Remember last year, when union protesters raised such a din that Mayor Nutter was forced to retreat from City Council chambers to give his budget message? That ugly spectacle won’t be repeated again, the Inquirer reports.
Just because Mayor Nutter has made the deal doesn’t mean the City Council will ratify his $1.86 billion sale of Philadelphia Gas Works to a Connecticut company.
After months of discussion, an accord has finally been reached for how to refurbish of JFK Plaza. According to the Inquirer’s Troy Graham, Mayor Nutter and City Council President Darrell Clarke signed a document “that outlines their ‘shared vision’” for the park. Compromise from both parties is evident in the new plan, which includes information about what would be retained, what would be added, and how it would all be funded.
To avoid dipping into the city’s reserves, the renovation project would funded by the sale of the garage beneath the plaza, and Liberty Property Trust would offer free planning and design services.
NewsWorks reports that Mayor Michael Nutter and Council President Darrell Clarke have reached agreement over the future of Love Park—a joint vision that involves creating new green space while offering urban amenities like restaurants. ”I want to say how excited I am about the prospects of having a well-balanced approach to redoing this park and bring some level of vibrancy to this park,” Clarke said. “No longer will people be talking about Bryant Park in New York and in London, they are going to be talking about Love Park in the city of Philadelphia.”
Another lumbering step forward has been taken in the effort to raise budget money for the School District of Philadelphia. Since last year’s December 17th deadline, the District has received 20 offers for the 28 school buildings for sale, seven of which were “expedited sales” and open to individual bids.
Putting the abandoned buildings on the market and using the money to fill its budget gap has it proponents, but another deadline looms. As the Inquirer’s Troy Graham puts it:
To cover what the city pledged toward the district’s budget deficit, sales worth at least $61 million have to be completed by June 30. If not, the city would have to dip into its funds to make up the difference.
After two years of crafting a land bank bill that would streamline the messy, maddening process of buying land from the city, Councilwoman Maria Quiñones-Sanchez’s legislative magnum opus finally passed a first-reading last week, but far less triumphantly than many would have liked. In the 11th hour, Sanchez capitulated to an amendment by Council President Darrell Clarke that would effectively retain the stifling councilmanic control over the sale of land. (The bill has since been passed.)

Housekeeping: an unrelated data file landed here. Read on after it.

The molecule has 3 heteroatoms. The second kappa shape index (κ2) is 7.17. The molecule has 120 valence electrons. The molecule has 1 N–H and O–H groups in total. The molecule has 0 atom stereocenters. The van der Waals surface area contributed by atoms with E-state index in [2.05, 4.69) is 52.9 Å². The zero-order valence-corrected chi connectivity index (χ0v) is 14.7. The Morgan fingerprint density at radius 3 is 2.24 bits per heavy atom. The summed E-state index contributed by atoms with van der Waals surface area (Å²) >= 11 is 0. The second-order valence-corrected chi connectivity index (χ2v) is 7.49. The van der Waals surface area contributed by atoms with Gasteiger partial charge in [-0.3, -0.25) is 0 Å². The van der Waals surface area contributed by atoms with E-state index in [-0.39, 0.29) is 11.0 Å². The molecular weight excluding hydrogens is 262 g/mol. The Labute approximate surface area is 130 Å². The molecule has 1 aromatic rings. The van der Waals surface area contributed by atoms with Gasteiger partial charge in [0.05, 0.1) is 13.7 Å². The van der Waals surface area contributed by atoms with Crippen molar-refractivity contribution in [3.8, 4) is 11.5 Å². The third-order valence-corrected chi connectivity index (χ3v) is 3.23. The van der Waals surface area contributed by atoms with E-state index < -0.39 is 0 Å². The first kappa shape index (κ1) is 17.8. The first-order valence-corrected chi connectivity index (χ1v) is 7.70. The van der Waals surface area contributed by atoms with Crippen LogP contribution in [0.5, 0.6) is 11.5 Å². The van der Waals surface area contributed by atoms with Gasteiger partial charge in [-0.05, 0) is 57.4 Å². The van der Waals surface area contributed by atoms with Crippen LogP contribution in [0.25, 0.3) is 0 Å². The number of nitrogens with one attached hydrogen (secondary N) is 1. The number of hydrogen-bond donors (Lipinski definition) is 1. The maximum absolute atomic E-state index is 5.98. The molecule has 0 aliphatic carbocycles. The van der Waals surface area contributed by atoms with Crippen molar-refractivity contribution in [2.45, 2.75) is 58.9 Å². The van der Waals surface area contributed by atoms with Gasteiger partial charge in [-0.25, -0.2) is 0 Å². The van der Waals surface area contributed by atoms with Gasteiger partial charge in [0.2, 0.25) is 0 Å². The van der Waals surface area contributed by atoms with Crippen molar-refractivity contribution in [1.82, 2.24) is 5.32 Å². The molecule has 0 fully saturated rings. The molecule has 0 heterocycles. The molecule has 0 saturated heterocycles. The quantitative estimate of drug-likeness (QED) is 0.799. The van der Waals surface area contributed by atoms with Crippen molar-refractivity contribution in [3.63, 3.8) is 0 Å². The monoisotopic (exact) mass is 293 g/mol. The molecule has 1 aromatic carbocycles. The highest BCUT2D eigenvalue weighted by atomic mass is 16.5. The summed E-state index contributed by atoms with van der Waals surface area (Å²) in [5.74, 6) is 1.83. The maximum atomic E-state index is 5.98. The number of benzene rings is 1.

City Council President Darrell Clarke is floating a plan to take care of rehabilitating LOVE Park the same way the city is going about rehabilitating the parking garage under it: By having private business foot the bill for the repairs.
Mayor Nutter has already announced that the garage would be sold to Chicago-based InterPark, which bid $30 million for it. InterPark would then renovate the garage on its own dime and restore the park – formally, John F. Kennedy Plaza still – with $16.5 million from the city.
CBS 3 reports: “Mayor Michael Nutter says he’s still somewhat in the dark over Council President Darrell Clarke’s plan to send $50-million to the school district in exchange for the right to sell some vacant district buildings. Nutter wants to know who’s interested in buying them.” Clarke has said 11 developers are interested in buying the buildings.
“I would say that it would help further the process — for both us and the school district — if there are legitimate expressions of interest, or these letters of interest, whoever they are and whatever they might say, is helpful, would be helpful in the process,” said Mayor Nutter. “So we’ll see. At some point in time, they may forward them to us.” Read more »
The city — and in particular City Council President Darrell Clarke — is hoping that by selling the empty school buildings, they’ll make $50 million that can be reinvested into schools that still have children in them. But`that may be overly optimistic, the Daily News’ Solomon Leach reports. “A Pew Charitable Trusts report released in February shows that school districts across the country have struggled to dispose of empty buildings. The co-author of that report, Emily Dowdall, senior associate for Pew’s Philadelphia research initiative, told Leach: “No city has come into a windfall from selling buildings. It’s hard to predict just how much money they can fetch and in what time frame.”
The Pew report cites several challenges that Philadelphia faces as compared to 11 other cities — some the same, some different. The neighborhoods often don’t have strong real estate value; the prices for the buildings, which are extraordinarily large, are well beneath the imagined value; and in the case of Philadelphia, the buildings are just too old.
Those who believe this is going to work: Curtis Jones Jr., Jannie Blackwell, Clarke. Those who differently: Mayor Nutter; Alan Greenberger, deputy mayor for economic development; the Pew.
What’s with the smirk on Philadelphia Councilman Bill Green’s face? He’s reacting to City Council President Darrell Clarke saying “we shot our load” on schools funding. Green was actually the last to react to Clarke’s poor choice of words, with Kenyatta Johnson and Bobby Henon weighing in with their facial expressions immediately.
Go ahead and watch. It’s at the 35-second mark of the video. Wisely, Clarke chose a much less lewd cliché later in his comments when he said, “All of our apples have been pretty much put in that cart.”